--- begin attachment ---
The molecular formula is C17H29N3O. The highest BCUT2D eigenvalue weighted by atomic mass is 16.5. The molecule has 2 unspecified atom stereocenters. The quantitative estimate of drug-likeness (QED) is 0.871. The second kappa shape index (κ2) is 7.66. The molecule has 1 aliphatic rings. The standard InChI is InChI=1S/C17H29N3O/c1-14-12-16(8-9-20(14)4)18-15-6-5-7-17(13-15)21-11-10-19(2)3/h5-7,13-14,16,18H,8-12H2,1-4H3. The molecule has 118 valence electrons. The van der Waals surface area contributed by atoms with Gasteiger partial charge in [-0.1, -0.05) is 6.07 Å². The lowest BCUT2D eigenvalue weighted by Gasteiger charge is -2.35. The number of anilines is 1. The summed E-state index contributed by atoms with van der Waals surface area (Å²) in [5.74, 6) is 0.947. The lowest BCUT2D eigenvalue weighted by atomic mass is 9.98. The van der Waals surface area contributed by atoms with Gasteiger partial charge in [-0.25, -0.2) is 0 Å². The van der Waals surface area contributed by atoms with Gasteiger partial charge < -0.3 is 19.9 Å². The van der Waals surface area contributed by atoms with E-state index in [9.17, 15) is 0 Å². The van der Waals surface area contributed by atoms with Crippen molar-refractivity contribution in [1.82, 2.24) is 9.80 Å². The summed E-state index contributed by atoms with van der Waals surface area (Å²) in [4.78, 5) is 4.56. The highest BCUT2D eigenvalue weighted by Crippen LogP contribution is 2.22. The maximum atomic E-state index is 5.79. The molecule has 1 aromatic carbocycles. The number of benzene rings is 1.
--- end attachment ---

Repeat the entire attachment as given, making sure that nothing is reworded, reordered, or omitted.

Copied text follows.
The molecular formula is C17H29N3O. The highest BCUT2D eigenvalue weighted by atomic mass is 16.5. The molecule has 2 unspecified atom stereocenters. The quantitative estimate of drug-likeness (QED) is 0.871. The second kappa shape index (κ2) is 7.66. The molecule has 1 aliphatic rings. The standard InChI is InChI=1S/C17H29N3O/c1-14-12-16(8-9-20(14)4)18-15-6-5-7-17(13-15)21-11-10-19(2)3/h5-7,13-14,16,18H,8-12H2,1-4H3. The molecule has 118 valence electrons. The van der Waals surface area contributed by atoms with Gasteiger partial charge in [-0.1, -0.05) is 6.07 Å². The lowest BCUT2D eigenvalue weighted by Gasteiger charge is -2.35. The number of anilines is 1. The summed E-state index contributed by atoms with van der Waals surface area (Å²) in [5.74, 6) is 0.947. The lowest BCUT2D eigenvalue weighted by atomic mass is 9.98. The van der Waals surface area contributed by atoms with Gasteiger partial charge in [-0.25, -0.2) is 0 Å². The van der Waals surface area contributed by atoms with Gasteiger partial charge < -0.3 is 19.9 Å². The van der Waals surface area contributed by atoms with E-state index in [9.17, 15) is 0 Å². The van der Waals surface area contributed by atoms with Crippen molar-refractivity contribution in [1.82, 2.24) is 9.80 Å². The summed E-state index contributed by atoms with van der Waals surface area (Å²) in [4.78, 5) is 4.56. The highest BCUT2D eigenvalue weighted by Crippen LogP contribution is 2.22. The maximum atomic E-state index is 5.79. The molecule has 1 aromatic carbocycles. The number of benzene rings is 1.